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Executive Summary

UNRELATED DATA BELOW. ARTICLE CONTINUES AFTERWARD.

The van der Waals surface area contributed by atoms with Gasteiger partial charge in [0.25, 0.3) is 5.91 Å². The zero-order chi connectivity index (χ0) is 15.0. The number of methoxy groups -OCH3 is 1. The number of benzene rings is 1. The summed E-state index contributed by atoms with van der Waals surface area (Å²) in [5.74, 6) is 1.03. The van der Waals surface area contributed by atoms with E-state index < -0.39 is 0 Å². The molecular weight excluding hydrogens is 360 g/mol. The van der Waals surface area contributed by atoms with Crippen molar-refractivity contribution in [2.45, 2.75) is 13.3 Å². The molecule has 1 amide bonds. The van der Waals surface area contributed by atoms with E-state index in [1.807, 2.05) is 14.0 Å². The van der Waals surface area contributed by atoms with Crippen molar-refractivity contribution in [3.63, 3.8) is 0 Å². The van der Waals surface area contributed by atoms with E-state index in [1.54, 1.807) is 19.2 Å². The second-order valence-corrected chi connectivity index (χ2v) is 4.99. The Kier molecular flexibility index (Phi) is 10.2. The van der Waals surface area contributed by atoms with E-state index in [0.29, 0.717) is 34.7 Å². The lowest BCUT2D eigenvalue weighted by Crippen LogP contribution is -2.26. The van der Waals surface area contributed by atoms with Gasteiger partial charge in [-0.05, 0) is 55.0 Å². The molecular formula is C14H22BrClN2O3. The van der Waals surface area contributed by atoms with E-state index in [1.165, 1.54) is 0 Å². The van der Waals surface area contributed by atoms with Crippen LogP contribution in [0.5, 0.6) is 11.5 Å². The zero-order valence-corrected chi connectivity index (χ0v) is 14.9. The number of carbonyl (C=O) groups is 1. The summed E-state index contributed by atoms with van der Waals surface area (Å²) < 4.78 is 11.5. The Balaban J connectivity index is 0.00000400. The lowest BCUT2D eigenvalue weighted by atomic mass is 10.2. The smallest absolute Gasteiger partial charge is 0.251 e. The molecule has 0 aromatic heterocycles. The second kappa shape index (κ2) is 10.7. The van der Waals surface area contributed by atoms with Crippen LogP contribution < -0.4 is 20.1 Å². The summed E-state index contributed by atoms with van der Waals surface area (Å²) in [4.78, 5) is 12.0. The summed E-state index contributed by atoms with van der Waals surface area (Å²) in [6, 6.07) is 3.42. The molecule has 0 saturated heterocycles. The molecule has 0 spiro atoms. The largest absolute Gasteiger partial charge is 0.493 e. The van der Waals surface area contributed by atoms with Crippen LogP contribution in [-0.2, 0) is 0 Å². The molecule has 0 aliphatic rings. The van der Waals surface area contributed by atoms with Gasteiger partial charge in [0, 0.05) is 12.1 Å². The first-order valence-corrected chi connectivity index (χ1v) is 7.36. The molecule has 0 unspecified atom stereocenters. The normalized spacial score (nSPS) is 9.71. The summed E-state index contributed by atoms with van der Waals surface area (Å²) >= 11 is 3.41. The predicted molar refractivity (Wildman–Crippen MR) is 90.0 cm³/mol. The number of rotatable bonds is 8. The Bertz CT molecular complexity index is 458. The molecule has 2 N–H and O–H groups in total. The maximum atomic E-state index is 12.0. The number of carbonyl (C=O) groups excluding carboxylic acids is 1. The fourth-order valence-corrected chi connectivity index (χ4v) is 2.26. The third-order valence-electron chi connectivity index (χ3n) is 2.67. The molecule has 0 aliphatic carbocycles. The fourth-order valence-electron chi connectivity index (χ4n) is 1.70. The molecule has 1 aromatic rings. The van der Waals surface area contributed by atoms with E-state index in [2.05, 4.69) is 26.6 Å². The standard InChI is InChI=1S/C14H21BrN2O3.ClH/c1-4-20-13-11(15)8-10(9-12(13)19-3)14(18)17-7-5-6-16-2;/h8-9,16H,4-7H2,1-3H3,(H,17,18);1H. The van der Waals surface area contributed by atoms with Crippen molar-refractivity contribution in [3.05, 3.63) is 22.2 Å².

A compromise version of the National Childhood Vaccine Injury Bill (HR 5546) cleared the House Energy & Commerce Committee on Sept. 18 and is expected to move quickly toward House passage with bipartisan support. Introduced by Commerce/Health Subcommittee Chairman Waxman (D-Calif.) earlier this summer ("The Pink Sheet" July 14, p. 9), the bill did not have the support of Rep. Madigan (R-Ill.), the subcommitee's ranking minority member. However, a Waxman/Madigan compromise was fashioned on Sept. 17, shortly before the measure passed the subcommittee. Changes to Waxman's original proposal include stricter liability standards for claims alleging inadequate warnings and deletion of the negligence standard from the litigation section. When introduced as a clean bill, the compromise was cosponsored by 23 congressmen. Merck is said to be fully supportive of the compromise, while Lederle would prefer further amendments. Under the compromise, the bill no longer stipulates that product liability litigation involving vaccine injury must be based on claims of negligence or wrongful conduct. The earlier version provided that claims based on strict liability or a vaccine manufacturer's failure to warn directly about potential risks would be dismissed. Although the new bill allows claims based on failure to warn, it specifies that claims based on manufacturers' failure to warn individuals directly, rather than their physicians, are inadmissible. The measure also provides a rebuttable presumption that a warning meeting FDA requirements constitutes an adequate warning. Other changes include an amendment offered by Rep. Luken (D-Ohio) that requires HHS to submit to Congress "an assessment of the impact of this act on the supply of vaccines." Under the amendment, HHS report are due on June 30, 1987 and every two years thereafter. A referral to the Ways and Means Committee could turn out to be a hurdle for a quick House passage of the bill. The referral was required under House rules due to the manner in which the bill's federal compensation program is funded: initially through a loan from the federal treasury and subsequently through an excise tax placed on routine childhood vaccines. The Reagan Administration reportedly opposes the bill because of the funding provision. The Ways and Means Committee could waive jurisdiction over the bill and allow referral directly to the full House, where it might be considered under suspension of the rules. Another possibility reportedly being considered is incorporating the vaccine bill and Rep. Dingell's (D-Mich.) drug diversion bill in an omnibus drug legislation to be brought directly to the House floor. Sen. Hawkins (R-Fla.) is said to be encouraged by the apparently revived changes for passage of a vaccine injury compensation bill this year. The Labor and Human Resource Committee deleted a provision for a federal compensation program from her bill (S 827). At the time, Hawkins said she thought such a provision would make S 827 unpassable in the Senate but added that she will offer the provision again if the House passes similar legislation ("The Pink Sheet" Aug. 11, p. 10). The Florida Republican's options include amending her measure on the Senate floor and reconsidering S 827 in committee (the legislation is not currently on the agenda of a meeting scheduled for Sept. 24). She has said she does not want the committee-passed bill to go to conference without compensation provisions if House-passed legislation contains them.

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